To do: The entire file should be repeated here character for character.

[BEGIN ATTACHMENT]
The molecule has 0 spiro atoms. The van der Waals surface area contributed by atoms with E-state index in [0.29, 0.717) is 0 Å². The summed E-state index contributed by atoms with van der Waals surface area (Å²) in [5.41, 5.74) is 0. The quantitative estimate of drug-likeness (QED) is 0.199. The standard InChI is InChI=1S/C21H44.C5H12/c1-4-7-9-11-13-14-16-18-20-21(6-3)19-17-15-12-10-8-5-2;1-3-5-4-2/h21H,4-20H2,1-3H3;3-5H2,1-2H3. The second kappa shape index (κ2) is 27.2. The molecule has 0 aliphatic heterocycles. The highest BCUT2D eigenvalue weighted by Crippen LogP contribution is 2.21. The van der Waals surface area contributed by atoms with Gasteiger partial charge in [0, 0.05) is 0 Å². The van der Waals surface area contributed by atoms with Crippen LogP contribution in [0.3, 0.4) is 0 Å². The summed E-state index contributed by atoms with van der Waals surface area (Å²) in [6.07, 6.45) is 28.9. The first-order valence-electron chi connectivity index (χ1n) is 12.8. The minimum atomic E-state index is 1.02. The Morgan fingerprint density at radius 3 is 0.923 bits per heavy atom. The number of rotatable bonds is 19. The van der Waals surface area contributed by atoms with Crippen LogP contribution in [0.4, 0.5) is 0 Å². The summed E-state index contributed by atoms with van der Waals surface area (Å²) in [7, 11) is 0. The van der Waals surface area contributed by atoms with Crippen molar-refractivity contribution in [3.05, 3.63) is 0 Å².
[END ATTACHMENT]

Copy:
The molecule has 0 spiro atoms. The van der Waals surface area contributed by atoms with E-state index in [0.29, 0.717) is 0 Å². The summed E-state index contributed by atoms with van der Waals surface area (Å²) in [5.41, 5.74) is 0. The quantitative estimate of drug-likeness (QED) is 0.199. The standard InChI is InChI=1S/C21H44.C5H12/c1-4-7-9-11-13-14-16-18-20-21(6-3)19-17-15-12-10-8-5-2;1-3-5-4-2/h21H,4-20H2,1-3H3;3-5H2,1-2H3. The second kappa shape index (κ2) is 27.2. The molecule has 0 aliphatic heterocycles. The highest BCUT2D eigenvalue weighted by Crippen LogP contribution is 2.21. The van der Waals surface area contributed by atoms with Gasteiger partial charge in [0, 0.05) is 0 Å². The van der Waals surface area contributed by atoms with Crippen LogP contribution in [0.3, 0.4) is 0 Å². The summed E-state index contributed by atoms with van der Waals surface area (Å²) in [6.07, 6.45) is 28.9. The first-order valence-electron chi connectivity index (χ1n) is 12.8. The minimum atomic E-state index is 1.02. The Morgan fingerprint density at radius 3 is 0.923 bits per heavy atom. The number of rotatable bonds is 19. The van der Waals surface area contributed by atoms with Crippen LogP contribution in [0.4, 0.5) is 0 Å². The summed E-state index contributed by atoms with van der Waals surface area (Å²) in [7, 11) is 0. The van der Waals surface area contributed by atoms with Crippen molar-refractivity contribution in [3.05, 3.63) is 0 Å².